It will take months for the final costs of the Government Flats Fire Complex to be worked out, but a rough early tally shows the cost at about $13.8 million, a state official said.
It’s Dana Tenold’s job at the Oregon Department of Forestry to figure out the costs of fighting the lightning-caused fire that started Aug. 16, 10 miles south of The Dalles. Unraveling the costs is a complicated process, and some can take quite awhile to pin down.
“I’ll be lucky if I get the cost of the retardant on this incident by June, if not next fall,” Tenold said.
Costs for services of the Oregon National Guard are also yet to be plugged in, she said. The final cost will certainly change, and she wouldn’t be surprised to see another half million dollars in costs tacked on to the current tally.
Mid-Columbia Fire & Rescue is also still working out its total costs for the fire, and doesn’t yet have a total figure, Fire Chief Bob Palmer said.
Tenold is the finance section chief for the fire, and she worked overtime during the blaze to oversee a staff that was tasked with tracking everything from time cards to ordering big equipment.
In rough numbers, fire costs so far are: $4.5 million for contract fire crews; $4.1 million for aircraft; $1.3 million for support costs like catering, facilities, support vehicles, showers, supplies and the like; $1.3 million for dozers, tenders and other equipment; and $2.6 million for personnel costs, which include government workers on the fire from state seasonal fire crews to support staff like Tenold to personnel from other agencies and even people hired for just a day to make signs.
Tenold will spend months plugging in bills as they come in, and auditing them for accuracy and completeness. For example, some motel room expenses came in $3 over the allowed federal per diem of $77 per day (plus taxes). If she doesn’t submit the correct paperwork to authorize that extra $3 to be paid, that cost will be taken out of the Department of Forestry’s own budget.
Tracking of expenses begins at the ordering desk, where everything from equipment to supplies is ordered during the fire. Others are tasked with keeping track of shift tickets, which record the dates and time of shifts worked by each firefighter. Those shift tickets are later checked against actual bills paid to ensure accuracy.
The fire burned on both state and federal land, which meant the billing for the fire is based on a cost-share program, Tenold said.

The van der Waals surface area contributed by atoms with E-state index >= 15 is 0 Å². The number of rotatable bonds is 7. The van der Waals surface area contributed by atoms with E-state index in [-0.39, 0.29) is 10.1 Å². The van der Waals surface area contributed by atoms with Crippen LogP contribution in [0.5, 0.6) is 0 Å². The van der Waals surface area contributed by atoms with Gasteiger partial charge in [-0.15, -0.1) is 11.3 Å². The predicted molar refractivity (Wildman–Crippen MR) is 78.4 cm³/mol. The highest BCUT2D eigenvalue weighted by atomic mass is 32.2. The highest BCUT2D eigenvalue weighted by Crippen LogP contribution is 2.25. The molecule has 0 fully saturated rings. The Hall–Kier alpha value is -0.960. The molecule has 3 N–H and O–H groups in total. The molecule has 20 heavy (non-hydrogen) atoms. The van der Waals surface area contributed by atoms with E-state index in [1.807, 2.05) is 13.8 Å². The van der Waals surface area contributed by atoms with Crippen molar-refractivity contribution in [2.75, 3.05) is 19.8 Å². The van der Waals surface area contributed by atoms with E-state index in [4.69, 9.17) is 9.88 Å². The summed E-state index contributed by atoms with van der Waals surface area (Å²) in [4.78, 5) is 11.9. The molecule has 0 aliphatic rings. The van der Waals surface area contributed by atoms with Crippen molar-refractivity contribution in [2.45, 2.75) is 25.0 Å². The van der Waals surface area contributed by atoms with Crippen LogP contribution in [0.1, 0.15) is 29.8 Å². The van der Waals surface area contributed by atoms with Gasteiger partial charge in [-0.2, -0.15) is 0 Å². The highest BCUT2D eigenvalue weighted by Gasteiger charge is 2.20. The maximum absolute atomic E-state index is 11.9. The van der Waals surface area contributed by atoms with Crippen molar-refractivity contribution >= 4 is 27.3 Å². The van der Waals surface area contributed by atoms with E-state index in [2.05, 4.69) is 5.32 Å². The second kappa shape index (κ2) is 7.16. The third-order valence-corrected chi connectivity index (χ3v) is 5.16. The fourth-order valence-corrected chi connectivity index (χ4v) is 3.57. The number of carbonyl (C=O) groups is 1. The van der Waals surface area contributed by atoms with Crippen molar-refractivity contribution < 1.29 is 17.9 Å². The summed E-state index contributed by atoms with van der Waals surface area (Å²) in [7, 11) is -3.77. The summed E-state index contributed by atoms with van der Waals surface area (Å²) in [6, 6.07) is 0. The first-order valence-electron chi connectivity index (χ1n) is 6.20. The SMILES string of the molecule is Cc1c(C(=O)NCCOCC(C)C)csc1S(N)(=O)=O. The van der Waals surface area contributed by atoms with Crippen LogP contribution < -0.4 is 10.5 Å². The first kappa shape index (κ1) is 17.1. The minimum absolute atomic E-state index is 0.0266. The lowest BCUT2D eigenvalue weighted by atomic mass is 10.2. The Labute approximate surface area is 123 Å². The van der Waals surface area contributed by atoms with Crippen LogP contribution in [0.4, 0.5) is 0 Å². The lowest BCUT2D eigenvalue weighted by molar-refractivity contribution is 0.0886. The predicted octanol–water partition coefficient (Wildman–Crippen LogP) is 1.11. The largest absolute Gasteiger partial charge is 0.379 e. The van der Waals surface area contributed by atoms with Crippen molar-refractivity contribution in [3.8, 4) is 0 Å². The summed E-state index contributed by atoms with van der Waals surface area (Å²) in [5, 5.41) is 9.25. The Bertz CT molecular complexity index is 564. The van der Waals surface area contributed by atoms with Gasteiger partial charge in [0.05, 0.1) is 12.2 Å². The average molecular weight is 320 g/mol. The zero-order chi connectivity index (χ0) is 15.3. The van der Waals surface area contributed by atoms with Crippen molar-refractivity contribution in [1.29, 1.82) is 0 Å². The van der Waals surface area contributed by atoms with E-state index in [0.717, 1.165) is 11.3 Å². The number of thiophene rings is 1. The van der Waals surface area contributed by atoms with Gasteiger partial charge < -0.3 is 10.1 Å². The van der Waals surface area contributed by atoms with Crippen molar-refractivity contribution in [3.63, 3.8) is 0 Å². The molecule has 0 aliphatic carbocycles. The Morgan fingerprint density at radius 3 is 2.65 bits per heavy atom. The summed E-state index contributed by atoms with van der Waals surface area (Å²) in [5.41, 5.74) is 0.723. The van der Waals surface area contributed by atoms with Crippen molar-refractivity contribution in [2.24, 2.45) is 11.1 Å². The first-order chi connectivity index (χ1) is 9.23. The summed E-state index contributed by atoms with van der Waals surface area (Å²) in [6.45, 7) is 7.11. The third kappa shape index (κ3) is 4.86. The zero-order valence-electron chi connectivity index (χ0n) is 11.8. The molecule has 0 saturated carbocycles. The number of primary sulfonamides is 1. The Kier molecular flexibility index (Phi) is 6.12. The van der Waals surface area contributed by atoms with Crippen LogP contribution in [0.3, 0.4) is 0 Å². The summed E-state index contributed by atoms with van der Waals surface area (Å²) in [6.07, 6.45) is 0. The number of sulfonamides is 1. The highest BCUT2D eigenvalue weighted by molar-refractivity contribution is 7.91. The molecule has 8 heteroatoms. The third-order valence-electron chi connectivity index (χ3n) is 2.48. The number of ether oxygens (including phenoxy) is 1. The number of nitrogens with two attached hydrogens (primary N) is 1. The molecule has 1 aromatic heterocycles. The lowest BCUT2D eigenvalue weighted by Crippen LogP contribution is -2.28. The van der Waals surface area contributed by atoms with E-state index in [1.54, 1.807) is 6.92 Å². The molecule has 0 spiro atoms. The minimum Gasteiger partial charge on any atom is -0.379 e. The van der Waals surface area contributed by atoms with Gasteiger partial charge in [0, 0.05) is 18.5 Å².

The cost share is calculated using the location of the perimeter of the fire, she said. The Oregon Department of Forestry had 81 percent of the perimeter and the U.S. Forest Service had 19 percent, she said.
The location of each bucket drop from an aircraft was noted, so the appropriate agency could be billed for it, she said. “Whenever a helicopter was flying it was based on a percentage of how many were dropped on state land and how many were dropped on federal land.”
“Every day the percentage is different,” she said.
In all, three air tankers and nine helicopters worked on the fire.
While aircraft are very expensive, contract crews will usually cost more, because they are kept on a fire for so much longer than aircraft, Tenold said.
The contract fire crews — there were 38 of the 20-man crews — cost between $10,000 and $12,000 per day, she said. Each employee costs $37 to $47 an hour, and that cost includes their pay, their equipment costs and their company’s overhead costs.
The $2.6 million personnel costs included a number of local “runners,” temporarily hired to do everything from shuttling equipment to fire crews to picking up garbage and helping with recycling, she said.
“It’s a huge logistical process setting up a fire camp. The fire camp alone, it takes a lot of people to support an incident with that many people,” she said.
At its height, over 1,000 firefighters were working on the blaze, which burned 11,434 acres.
The cost of the equipment they used is wrapped up under a miscellaneous category. All the hose, all the nozzles get counted and sorted and shipped back to the fire cache centers in Boise or Redmond or Salem.
The biggest area of surprise bills comes from “the supply side of things, the meals, the ice, creature comfort kinds of things, she said. Those will surprise you and come in later,” she said.
She might, for example, get a $10 bill for 20 pounds of ice.
“Who ordered that?” she’ll wonder.
Each piece of equipment is accounted for.
“We have a contractor who checked out headlamps and didn’t return two of them and that’s like $60 and I need to invoice him for that,” she said.
While fires are expensive to fight, one plus is that a lot of the money goes into local businesses, from motels to gas stations, she said.
Even North Wasco County School District 21 got paid some $12,600 for the use of the Wahtonka Campus, and that doesn’t include the cost of district employees who served as custodial staff during the fire.
But the campus wasn’t quite ready for prime time, and gravel had to be put down in the parking lot south of the track to level it out for the catering trailers that parked there.
“The fire camp bought that, so that’s a direct cost to the local operating budget,” she said.
While the bulk of the fire camp was at Wahtonka Campus, a lot of fire crew also camped at the former aluminum plant, Tenold said.
The fire also qualified for assistance from the Federal Emergency Management (FEMA) for a time. Operational costs incurred by state, federal and local governments between noon on Aug. 17 and 7 p.m. on Aug. 26 can eligible for reimbursement of up to 75 percent from FEMA.